Over the years, it gets boring to throw alone, so you find other knife throwers. But after some time, it gets dull only taking turns in throwing at the target. That is why we collect game ideas on this page how to spice the throwing sessions up. All suggestions are welcome!
A video with some playfull knife throwing training ideas has been produced by Stephane Carnage - don't mind the French, you'll understand.
Philippe built a target with 32 fields (10cm x 10cm each) that are numbered. The task for the two (or more) throwers now is to stick their knives into the fields in proper order. He who reaches number 32 first wins. If the knife does not stick, or in the wrong field, it is the turn of the next thrower.
The game is only recommended for advanced, accurate knife throwers (otherwise, you will grow frustrated rather quickly).
Again, you have to stick your knives into the boxes in the order of the numbers. If you don't hit the coloured inner box, you may continue to try, but have to pass to the next thrower if you don't even stick it there three times. A stick in a green area means you can jump over one box, a stick in a black area means you have to pass it on.
The boxes represent countries and have side lengths of 8cm (inner) and 12cm (outer).
The object of the game is to start by throwing knives and hitting the squares from the top left hand corner of the board and progress (as you would read a book) along the horizontal lines of squares one at a time, till you finish at the bottom right hand corner of the board. The first player to finish wins. Score for that round is the amount of squares advantage over the last player.
The board consists of 50 squares in a grid of 6 down to 9 across, of which 5 are double size squares. Outside dimensions 89 x 89cm. See diagram below.
Players take alternate turns and throw 5 knives on each turn called a "Sheave". All 5 knives must be thrown at each turn.
As you progress along the board you will have to throw at different types of square, each of which have their own instructions as to how you must hit them in order to progress. These are the types you will encounter:
|hit once at single-spin to continue along|
|hit twice at single-spin to continue along|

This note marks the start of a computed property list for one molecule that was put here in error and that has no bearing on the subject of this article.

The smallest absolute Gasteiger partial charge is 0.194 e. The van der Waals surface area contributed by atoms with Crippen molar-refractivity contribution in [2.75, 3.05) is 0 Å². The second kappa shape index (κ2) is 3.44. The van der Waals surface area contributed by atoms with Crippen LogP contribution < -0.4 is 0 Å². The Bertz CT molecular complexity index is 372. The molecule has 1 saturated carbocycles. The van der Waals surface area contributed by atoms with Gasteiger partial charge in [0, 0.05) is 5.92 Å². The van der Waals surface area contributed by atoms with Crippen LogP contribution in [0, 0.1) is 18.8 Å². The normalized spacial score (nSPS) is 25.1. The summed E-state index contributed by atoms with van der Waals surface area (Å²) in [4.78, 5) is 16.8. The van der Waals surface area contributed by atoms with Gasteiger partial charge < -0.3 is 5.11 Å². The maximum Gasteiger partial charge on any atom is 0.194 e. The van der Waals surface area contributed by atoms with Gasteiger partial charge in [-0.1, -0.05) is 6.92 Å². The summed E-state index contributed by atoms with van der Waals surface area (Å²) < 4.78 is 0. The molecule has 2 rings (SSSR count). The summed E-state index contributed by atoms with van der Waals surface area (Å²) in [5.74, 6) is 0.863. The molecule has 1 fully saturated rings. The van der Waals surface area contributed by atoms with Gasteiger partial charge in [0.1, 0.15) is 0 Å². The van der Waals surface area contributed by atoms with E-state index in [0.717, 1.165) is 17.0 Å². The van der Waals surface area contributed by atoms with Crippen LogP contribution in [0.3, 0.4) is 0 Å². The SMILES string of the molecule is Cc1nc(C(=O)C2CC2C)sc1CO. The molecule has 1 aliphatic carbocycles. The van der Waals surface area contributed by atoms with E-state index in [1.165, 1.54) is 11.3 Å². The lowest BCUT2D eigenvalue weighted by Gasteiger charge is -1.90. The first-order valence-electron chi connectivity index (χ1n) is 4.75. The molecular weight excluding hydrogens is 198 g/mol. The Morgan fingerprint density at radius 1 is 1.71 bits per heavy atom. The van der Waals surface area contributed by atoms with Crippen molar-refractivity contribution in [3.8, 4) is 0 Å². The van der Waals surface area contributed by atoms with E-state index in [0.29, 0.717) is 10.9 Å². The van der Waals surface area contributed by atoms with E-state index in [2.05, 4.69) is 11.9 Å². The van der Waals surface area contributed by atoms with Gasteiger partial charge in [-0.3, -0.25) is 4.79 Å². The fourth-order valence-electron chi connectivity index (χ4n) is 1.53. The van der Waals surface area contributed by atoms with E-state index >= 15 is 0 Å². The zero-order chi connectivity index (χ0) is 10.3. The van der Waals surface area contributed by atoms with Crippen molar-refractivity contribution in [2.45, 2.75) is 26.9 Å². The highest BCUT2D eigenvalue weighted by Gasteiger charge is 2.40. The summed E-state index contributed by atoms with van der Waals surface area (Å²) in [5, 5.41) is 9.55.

|hit thrice at single-spin to continue along|
|hit once at double-spin to continue along|
|hit twice at double-spin to continue along|
|hit twice at single-spin to continue along, if hit only once go back to square directly above|
|hit twice at double-spin to continue along, if hit only once go back to square directly above|
|hit twice at single-spin to advance to square directly below, if hit only once continue along|
|hit twice at double-spin to advance to square directly below, if hit only once continue along|
Some squares are larger, but are treated like any other square in all aspects.
A hit is given if the target square is cut into in any way by the blade. Knives that fall out during a sheave are not counted, only those remaining count. The scoring of hits must be done in the same order in which the knives had been thrown, it is the players responsibility to keep track of this. Multiple hits in a square only score if thrown in one sheave!
By hitting double, triple or quadruple the required number of hits for a square, a player may proceed along leaping over, thus avoiding, squares according to the amount of hits. One square in the case of doubling, two squares in the case of tripling, three squares in the case of quadrupling. This is very useful when wanting to avoid difficult squares.
Sometimes you may reach a position on the board where you wish to end your turn, but still have knives left to throw (e.g. when wanting a whole sheave to attempt a hard next square). As you are obliged to complete the sheave, the way to do so is to throw and near-miss the target square.
But, you may not miss by more than a squares distance away, i.e. the near-miss must stick into a square in contact with the target square, even if these squares are only touching by the corners. If you miss by too much, with one or more of your remaining knives, you are obliged to throw your last knife again. If you throw and fail to score a near-miss again, then you have only one more attempt. If you fail again on this last attempt, then the knife counts as a hit in the target square, i.e. the square you were trying to avoid in the first place. See diagram below.